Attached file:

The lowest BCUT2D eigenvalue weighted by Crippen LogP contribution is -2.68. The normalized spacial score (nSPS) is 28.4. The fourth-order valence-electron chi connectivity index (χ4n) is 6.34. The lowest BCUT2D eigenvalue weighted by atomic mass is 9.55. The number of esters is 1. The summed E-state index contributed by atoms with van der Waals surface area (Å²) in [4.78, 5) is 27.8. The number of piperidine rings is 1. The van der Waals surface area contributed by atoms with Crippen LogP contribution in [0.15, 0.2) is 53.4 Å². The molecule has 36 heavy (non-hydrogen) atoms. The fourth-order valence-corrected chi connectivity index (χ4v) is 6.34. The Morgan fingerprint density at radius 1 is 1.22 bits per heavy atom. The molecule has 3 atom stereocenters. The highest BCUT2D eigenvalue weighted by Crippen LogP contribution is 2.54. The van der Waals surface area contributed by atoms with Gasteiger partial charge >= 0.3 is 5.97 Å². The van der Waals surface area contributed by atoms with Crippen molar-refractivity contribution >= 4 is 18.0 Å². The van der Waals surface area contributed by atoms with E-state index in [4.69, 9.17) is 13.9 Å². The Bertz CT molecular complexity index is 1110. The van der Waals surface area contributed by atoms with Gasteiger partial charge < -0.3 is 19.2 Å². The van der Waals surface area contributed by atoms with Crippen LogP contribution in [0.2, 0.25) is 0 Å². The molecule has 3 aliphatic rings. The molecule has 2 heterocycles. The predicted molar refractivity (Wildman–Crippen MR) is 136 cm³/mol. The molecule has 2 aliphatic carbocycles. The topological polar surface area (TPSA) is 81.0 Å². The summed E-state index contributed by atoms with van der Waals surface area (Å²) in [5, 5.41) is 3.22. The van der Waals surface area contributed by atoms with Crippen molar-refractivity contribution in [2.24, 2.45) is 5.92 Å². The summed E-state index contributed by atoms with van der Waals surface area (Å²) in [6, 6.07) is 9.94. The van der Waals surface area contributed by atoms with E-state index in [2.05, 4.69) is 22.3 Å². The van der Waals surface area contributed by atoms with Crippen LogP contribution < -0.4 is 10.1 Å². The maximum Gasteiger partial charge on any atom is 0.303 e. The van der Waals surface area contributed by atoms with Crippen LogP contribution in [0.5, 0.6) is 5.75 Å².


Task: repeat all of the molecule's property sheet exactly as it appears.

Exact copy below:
The lowest BCUT2D eigenvalue weighted by Crippen LogP contribution is -2.68. The normalized spacial score (nSPS) is 28.4. The fourth-order valence-electron chi connectivity index (χ4n) is 6.34. The lowest BCUT2D eigenvalue weighted by atomic mass is 9.55. The number of esters is 1. The summed E-state index contributed by atoms with van der Waals surface area (Å²) in [4.78, 5) is 27.8. The number of piperidine rings is 1. The van der Waals surface area contributed by atoms with Crippen LogP contribution in [0.15, 0.2) is 53.4 Å². The molecule has 36 heavy (non-hydrogen) atoms. The fourth-order valence-corrected chi connectivity index (χ4v) is 6.34. The Morgan fingerprint density at radius 1 is 1.22 bits per heavy atom. The molecule has 3 atom stereocenters. The highest BCUT2D eigenvalue weighted by Crippen LogP contribution is 2.54. The van der Waals surface area contributed by atoms with Gasteiger partial charge >= 0.3 is 5.97 Å². The van der Waals surface area contributed by atoms with Crippen molar-refractivity contribution >= 4 is 18.0 Å². The van der Waals surface area contributed by atoms with E-state index in [4.69, 9.17) is 13.9 Å². The Bertz CT molecular complexity index is 1110. The van der Waals surface area contributed by atoms with Gasteiger partial charge < -0.3 is 19.2 Å². The van der Waals surface area contributed by atoms with Crippen LogP contribution in [0.2, 0.25) is 0 Å². The molecule has 3 aliphatic rings. The molecule has 2 heterocycles. The predicted molar refractivity (Wildman–Crippen MR) is 136 cm³/mol. The molecule has 2 aliphatic carbocycles. The topological polar surface area (TPSA) is 81.0 Å². The summed E-state index contributed by atoms with van der Waals surface area (Å²) in [5, 5.41) is 3.22. The van der Waals surface area contributed by atoms with Crippen molar-refractivity contribution in [2.24, 2.45) is 5.92 Å². The summed E-state index contributed by atoms with van der Waals surface area (Å²) in [6, 6.07) is 9.94. The van der Waals surface area contributed by atoms with E-state index in [2.05, 4.69) is 22.3 Å². The van der Waals surface area contributed by atoms with Crippen LogP contribution < -0.4 is 10.1 Å². The maximum Gasteiger partial charge on any atom is 0.303 e. The van der Waals surface area contributed by atoms with Crippen LogP contribution in [0.5, 0.6) is 5.75 Å².